The statement below was released by the Socialist Alliance on March 6. * * * The carbon price framework recently agreed to by the ALP and the Greens is a step in the wrong direction. This is not because, as the Coalition says, the economy — read the profits of big business — cannot afford to cut emissions. It’s because the framework will be counterproductive to real action on climate change. The highest prices now being discussed will simply stimulate a mass rollout of gas, extending Australia's commitment to fossil fuels at the expense of renewable energy.
The casual observer might easily conclude that there are just two clear sides in the parliamentary debate over the Labor/Greens carbon price deal. But there is a lot more to the debate than this. Clearly the Greens are in favour, and appear to have won over PM Julia Gillard’s government to an interim carbon tax. On the other hand, opposition leader Tony Abbott has promised a Tea Party-style uprising against it. Abbott will push to rouse a fascistic “people’s” movement to try to bury the deal.
More than 80 people attended an at-times heated meeting on March 3 organised by Illawarra Residents for Responsible Mining (IRRM) in Russellvale, north of Wollongong. The meeting was held across the road from the entrance of Gujarat NRE’s number 1 colliery. This meeting doubled as a meet-the-candidates event for the NSW state elections and a question and answer session about Gujarat NRE’s plans to expand coal production. Representatives of the mine attended the meeting.
Below is the text of a speech by Pip Hinman, Socialist Alliance candidate for Marrickville in the NSW state elections, to the Newtown Neighbourhood Centre candidates meeting on February 23. *** I’d like to first acknowledge that we’re meeting on the land of the Gadigal and Wangal people of the Eora nation, and I pay my respects to their elders past and present. The two most important issues in this state election is to call a halt to the privatisations of our public assets and to immediately start a shift away from using polluting coal or gas for our energy needs.
More than 60 people attended a public meeting in Russell Vale, north of Wollongong, on February 3 to oppose a massive coalmine expansion in their neighbourhood. The meeting was organised by Illawarra Residents for Responsible Mining (IRRM). Gujurat NRE, owner of No. 1 Colliery in Russell Vale, wants to expand the colliery's current output by 7.5 times — from 400,000 tonnes a year to 3 million tonnes.
In a humble local court in Newcastle on January 31, a major battle in the war on climate change began. A court is a theatrical space where we can overhear the clashing narratives around a central event. The defendants were six of the seven men and women from climate action group Rising Tide — dubbed the Rising Tide Seven. Posing as workers, they entered a Newcastle coal-loading facility before dawn on September 26 and locked themselves to the equipment 30 metres above ground. Work was brought to a halt.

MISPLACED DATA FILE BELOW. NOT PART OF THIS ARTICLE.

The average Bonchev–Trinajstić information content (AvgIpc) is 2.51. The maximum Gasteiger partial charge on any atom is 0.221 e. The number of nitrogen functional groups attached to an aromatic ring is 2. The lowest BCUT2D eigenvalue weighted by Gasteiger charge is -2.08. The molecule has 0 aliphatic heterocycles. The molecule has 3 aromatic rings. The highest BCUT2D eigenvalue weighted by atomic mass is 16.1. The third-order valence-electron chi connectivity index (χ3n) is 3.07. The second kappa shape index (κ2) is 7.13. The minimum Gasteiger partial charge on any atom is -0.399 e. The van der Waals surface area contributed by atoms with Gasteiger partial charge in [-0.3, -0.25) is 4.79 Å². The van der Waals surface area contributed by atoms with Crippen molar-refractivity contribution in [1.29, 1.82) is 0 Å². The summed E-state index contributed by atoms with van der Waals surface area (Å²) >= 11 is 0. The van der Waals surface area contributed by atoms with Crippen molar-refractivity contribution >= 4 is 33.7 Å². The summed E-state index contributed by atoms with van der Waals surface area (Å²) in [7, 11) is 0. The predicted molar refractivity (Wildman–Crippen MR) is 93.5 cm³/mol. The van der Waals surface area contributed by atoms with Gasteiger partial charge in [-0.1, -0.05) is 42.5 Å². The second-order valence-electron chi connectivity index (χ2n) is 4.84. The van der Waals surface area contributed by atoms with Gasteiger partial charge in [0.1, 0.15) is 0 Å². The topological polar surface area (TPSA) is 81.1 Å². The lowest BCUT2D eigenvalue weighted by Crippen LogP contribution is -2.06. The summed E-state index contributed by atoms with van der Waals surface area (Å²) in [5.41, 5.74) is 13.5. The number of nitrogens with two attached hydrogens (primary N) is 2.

Seventy-three people who took part in a non-violent direct action protest during December’s Climate Camp appeared in Muswellbrook local court on January 31 to answer to charges under the Rail Safety Offences Act. Hundreds of climate protesters gathered at Climate Camp for five days of talks, debates and discussions on the best ways for the community to stop the proposed expansion of Bayswater coal-fired power station. The station is already one of Australia’s largest sources of greenhouse gas emissions.
Members of environmental group Katoomba Climate Action Now (CAN) gathered on December 21 outside their local branch of the ANZ Bank to demonstrate, leaflet and chat with customers, staff and passers-by about coal. Recent research by Greenpeace has shown the bank is one of the most substantial and consistent investors in coalmining and coal-fired power stations in Australia. Environmental scientists regard coal as the dirtiest of power generation fuels because of its prolific carbon waste output.
Seven climate activists who temporarily shut down coal loaders at Newcastle harbour in a September protest will wait another month to find out if they owe Port Waratah Coal Services (PWCS) $525,000 in “compensation”. The activists appeared in Newcastle Local Court for two days of hearings on January 31 and February 3. They were convicted of “remaining on enclosed lands”. Each was fined $300, plus $79 in court costs.
See also: Editorial: Floods and climate link cannot be denied Flood recovery: Make the polluters pay Floods show need for public insurance scheme Venezuela: New laws, funds to cope with floods, homelessness When you fly over the earth’s oldest land mass, Australia, the view can be shocking.